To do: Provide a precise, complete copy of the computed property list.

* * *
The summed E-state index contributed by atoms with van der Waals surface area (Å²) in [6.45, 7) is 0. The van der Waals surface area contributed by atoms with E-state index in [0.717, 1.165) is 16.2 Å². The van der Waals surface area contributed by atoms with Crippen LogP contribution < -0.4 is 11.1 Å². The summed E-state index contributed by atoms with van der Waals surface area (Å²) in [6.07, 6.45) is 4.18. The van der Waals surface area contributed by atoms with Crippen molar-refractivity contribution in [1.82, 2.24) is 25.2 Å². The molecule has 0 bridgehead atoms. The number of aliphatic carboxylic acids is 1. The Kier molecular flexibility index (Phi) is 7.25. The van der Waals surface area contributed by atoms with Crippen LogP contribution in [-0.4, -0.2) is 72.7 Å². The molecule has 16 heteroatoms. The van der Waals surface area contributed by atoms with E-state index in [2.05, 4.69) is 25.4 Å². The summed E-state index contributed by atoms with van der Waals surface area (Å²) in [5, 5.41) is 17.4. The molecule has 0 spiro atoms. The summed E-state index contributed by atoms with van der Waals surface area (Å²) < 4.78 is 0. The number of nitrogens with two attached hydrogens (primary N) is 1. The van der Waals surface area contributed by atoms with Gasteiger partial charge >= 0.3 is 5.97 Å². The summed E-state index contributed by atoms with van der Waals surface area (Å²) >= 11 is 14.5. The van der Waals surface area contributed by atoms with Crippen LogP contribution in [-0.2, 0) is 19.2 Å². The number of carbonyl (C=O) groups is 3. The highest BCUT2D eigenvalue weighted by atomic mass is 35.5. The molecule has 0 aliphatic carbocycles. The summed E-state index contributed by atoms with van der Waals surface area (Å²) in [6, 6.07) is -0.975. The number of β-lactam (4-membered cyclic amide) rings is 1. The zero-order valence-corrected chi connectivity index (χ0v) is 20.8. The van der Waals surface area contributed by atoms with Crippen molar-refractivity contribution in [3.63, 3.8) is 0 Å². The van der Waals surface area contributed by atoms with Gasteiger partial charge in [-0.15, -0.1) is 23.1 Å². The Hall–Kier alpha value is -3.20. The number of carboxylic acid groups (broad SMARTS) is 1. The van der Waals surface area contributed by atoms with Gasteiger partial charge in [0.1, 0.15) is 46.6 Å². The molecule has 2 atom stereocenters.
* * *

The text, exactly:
The summed E-state index contributed by atoms with van der Waals surface area (Å²) in [6.45, 7) is 0. The van der Waals surface area contributed by atoms with E-state index in [0.717, 1.165) is 16.2 Å². The van der Waals surface area contributed by atoms with Crippen LogP contribution < -0.4 is 11.1 Å². The summed E-state index contributed by atoms with van der Waals surface area (Å²) in [6.07, 6.45) is 4.18. The van der Waals surface area contributed by atoms with Crippen molar-refractivity contribution in [1.82, 2.24) is 25.2 Å². The molecule has 0 bridgehead atoms. The number of aliphatic carboxylic acids is 1. The Kier molecular flexibility index (Phi) is 7.25. The van der Waals surface area contributed by atoms with Crippen LogP contribution in [-0.4, -0.2) is 72.7 Å². The molecule has 16 heteroatoms. The van der Waals surface area contributed by atoms with E-state index in [2.05, 4.69) is 25.4 Å². The summed E-state index contributed by atoms with van der Waals surface area (Å²) in [5, 5.41) is 17.4. The molecule has 0 spiro atoms. The summed E-state index contributed by atoms with van der Waals surface area (Å²) < 4.78 is 0. The number of nitrogens with two attached hydrogens (primary N) is 1. The van der Waals surface area contributed by atoms with Gasteiger partial charge >= 0.3 is 5.97 Å². The summed E-state index contributed by atoms with van der Waals surface area (Å²) >= 11 is 14.5. The van der Waals surface area contributed by atoms with Crippen LogP contribution in [-0.2, 0) is 19.2 Å². The number of carbonyl (C=O) groups is 3. The highest BCUT2D eigenvalue weighted by atomic mass is 35.5. The molecule has 0 aliphatic carbocycles. The summed E-state index contributed by atoms with van der Waals surface area (Å²) in [6, 6.07) is -0.975. The number of β-lactam (4-membered cyclic amide) rings is 1. The zero-order valence-corrected chi connectivity index (χ0v) is 20.8. The van der Waals surface area contributed by atoms with Crippen molar-refractivity contribution in [3.63, 3.8) is 0 Å². The van der Waals surface area contributed by atoms with Gasteiger partial charge in [-0.15, -0.1) is 23.1 Å². The Hall–Kier alpha value is -3.20. The number of carboxylic acid groups (broad SMARTS) is 1. The van der Waals surface area contributed by atoms with Gasteiger partial charge in [0.1, 0.15) is 46.6 Å². The molecule has 2 atom stereocenters.